High-intensity functional training (HIFT) is an exercise training modality that has grown considerably in popularity over the last decade. More recently, competitive functional fitness racing events have emerged from HIFT, and aim to test athletes’ proficiency across a variety of movements, skills, and energy systems. Whilst the injury risk associated with HIFT has been shown to be low and comparable to other forms of recreational fitness activities, the injury risk associated with competitive functional fitness racing events is currently unknown. A prospective cohort design was used to record medical-attention injuries during two competitive functional fitness racing events, involving 1085 competitors. A total of 26 injuries were recorded over the two competitions, resulting in an injury incidence rate of 36 per 1000 competition hours (90% confidence limits [CL]: 26-50) and injury prevalence of 2.4% (90% CL: 1.6-3.2%). The shoulder (n=4) and hand (n=4) were the most commonly injured body locations. The incidence rate in male athletes was likely higher than female athletes (Rate Ratio [RR]: 1.87, 90% CL: 0.95-3.69). The injury incidence rate associated with competitive functional fitness racing events is higher than for HIFT training activities, though the injury prevalence is relatively low in comparison to other sporting activities. Further research is required to understand the burden of these injuries, and identify appropriate injury prevention strategies for this emerging sport.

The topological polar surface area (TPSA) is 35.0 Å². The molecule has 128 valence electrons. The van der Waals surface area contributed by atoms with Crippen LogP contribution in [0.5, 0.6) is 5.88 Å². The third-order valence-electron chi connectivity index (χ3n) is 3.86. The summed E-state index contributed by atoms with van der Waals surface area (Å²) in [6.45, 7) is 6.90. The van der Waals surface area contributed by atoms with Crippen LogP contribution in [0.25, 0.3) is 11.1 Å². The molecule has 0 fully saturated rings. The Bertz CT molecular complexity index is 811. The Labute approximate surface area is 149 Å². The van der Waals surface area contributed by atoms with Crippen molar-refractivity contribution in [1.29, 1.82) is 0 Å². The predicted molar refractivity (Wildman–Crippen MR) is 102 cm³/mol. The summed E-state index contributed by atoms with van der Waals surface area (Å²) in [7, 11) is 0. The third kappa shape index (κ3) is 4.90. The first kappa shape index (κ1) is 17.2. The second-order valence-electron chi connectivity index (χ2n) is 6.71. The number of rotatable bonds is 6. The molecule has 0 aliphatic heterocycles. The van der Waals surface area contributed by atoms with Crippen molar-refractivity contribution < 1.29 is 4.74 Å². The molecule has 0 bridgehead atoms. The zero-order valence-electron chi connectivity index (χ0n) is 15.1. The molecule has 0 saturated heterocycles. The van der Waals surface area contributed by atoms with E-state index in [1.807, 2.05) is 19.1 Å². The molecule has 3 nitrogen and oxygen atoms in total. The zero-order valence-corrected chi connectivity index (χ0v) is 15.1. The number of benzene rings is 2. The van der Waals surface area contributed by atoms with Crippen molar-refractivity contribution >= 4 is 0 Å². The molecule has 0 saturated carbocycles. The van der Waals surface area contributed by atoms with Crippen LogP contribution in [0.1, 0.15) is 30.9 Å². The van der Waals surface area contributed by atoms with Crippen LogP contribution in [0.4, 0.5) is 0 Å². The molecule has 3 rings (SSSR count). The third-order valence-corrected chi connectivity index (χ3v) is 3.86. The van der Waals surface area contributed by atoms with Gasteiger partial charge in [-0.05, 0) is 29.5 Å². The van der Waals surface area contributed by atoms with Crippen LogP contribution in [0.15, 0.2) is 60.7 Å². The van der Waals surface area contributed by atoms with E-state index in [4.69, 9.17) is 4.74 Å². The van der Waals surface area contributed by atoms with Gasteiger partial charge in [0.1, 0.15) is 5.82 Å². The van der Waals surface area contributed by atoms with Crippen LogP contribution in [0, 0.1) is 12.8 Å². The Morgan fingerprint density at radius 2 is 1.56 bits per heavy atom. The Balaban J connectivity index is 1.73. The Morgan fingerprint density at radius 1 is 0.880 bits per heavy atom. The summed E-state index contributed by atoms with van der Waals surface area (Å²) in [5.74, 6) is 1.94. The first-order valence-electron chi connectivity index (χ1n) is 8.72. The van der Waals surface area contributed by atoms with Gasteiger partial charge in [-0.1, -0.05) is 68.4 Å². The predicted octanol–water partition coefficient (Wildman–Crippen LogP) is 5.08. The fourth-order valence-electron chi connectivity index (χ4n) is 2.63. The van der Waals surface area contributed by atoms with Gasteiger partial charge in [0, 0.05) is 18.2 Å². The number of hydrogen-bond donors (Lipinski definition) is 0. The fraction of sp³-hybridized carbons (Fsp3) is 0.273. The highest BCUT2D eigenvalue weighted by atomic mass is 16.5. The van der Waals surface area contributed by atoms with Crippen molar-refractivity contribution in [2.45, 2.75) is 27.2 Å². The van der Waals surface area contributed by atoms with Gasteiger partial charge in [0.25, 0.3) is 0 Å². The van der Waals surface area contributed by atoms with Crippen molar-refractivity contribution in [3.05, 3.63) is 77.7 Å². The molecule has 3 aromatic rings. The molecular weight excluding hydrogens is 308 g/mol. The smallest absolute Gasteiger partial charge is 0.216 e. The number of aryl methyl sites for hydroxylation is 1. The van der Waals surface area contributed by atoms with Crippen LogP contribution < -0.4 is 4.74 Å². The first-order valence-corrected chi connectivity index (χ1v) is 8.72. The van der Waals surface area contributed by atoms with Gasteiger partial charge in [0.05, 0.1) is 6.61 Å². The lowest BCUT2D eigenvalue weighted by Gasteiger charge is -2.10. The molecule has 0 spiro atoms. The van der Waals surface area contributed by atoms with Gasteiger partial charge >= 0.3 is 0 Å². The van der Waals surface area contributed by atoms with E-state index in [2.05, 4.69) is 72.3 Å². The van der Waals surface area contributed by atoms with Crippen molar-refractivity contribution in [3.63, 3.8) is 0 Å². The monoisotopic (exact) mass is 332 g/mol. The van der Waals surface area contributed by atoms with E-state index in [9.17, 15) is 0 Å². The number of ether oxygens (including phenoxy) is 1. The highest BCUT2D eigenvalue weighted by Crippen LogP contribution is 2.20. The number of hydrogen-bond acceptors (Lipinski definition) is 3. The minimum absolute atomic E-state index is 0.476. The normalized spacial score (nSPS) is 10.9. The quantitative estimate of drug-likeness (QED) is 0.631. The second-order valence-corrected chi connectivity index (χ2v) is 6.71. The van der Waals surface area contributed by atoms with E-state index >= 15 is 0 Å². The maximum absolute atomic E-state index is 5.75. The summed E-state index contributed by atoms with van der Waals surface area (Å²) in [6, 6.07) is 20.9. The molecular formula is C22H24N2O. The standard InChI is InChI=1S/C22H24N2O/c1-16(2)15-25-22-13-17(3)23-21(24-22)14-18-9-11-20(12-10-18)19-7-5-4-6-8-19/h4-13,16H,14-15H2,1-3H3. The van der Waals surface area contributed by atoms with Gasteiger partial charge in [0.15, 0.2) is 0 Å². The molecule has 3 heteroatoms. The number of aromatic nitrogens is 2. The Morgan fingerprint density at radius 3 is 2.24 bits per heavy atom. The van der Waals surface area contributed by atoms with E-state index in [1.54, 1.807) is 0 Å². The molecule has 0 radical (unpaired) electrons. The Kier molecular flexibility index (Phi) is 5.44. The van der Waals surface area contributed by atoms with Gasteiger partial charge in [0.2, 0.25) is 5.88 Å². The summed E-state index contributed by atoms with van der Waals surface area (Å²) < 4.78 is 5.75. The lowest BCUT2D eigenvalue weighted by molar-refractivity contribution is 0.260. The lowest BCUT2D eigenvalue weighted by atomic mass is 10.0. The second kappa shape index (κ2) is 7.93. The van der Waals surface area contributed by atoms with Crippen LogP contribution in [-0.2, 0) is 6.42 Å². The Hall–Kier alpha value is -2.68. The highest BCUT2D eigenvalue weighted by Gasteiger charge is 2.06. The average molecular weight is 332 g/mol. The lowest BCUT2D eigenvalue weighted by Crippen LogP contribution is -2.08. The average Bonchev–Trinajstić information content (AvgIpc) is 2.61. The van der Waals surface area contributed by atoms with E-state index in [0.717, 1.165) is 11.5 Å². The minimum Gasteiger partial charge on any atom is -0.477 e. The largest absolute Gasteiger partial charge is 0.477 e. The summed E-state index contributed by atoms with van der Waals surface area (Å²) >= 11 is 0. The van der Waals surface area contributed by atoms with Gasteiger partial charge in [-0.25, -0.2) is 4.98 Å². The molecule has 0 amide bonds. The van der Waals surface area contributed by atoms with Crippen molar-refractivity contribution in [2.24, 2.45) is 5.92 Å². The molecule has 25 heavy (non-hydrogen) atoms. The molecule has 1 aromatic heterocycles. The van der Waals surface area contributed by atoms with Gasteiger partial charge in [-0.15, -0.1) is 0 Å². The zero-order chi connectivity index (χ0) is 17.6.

|Number of pages||9|
|Journal||International Journal of Exercise Science|
|Publication status||Published - 29 Jan 2020|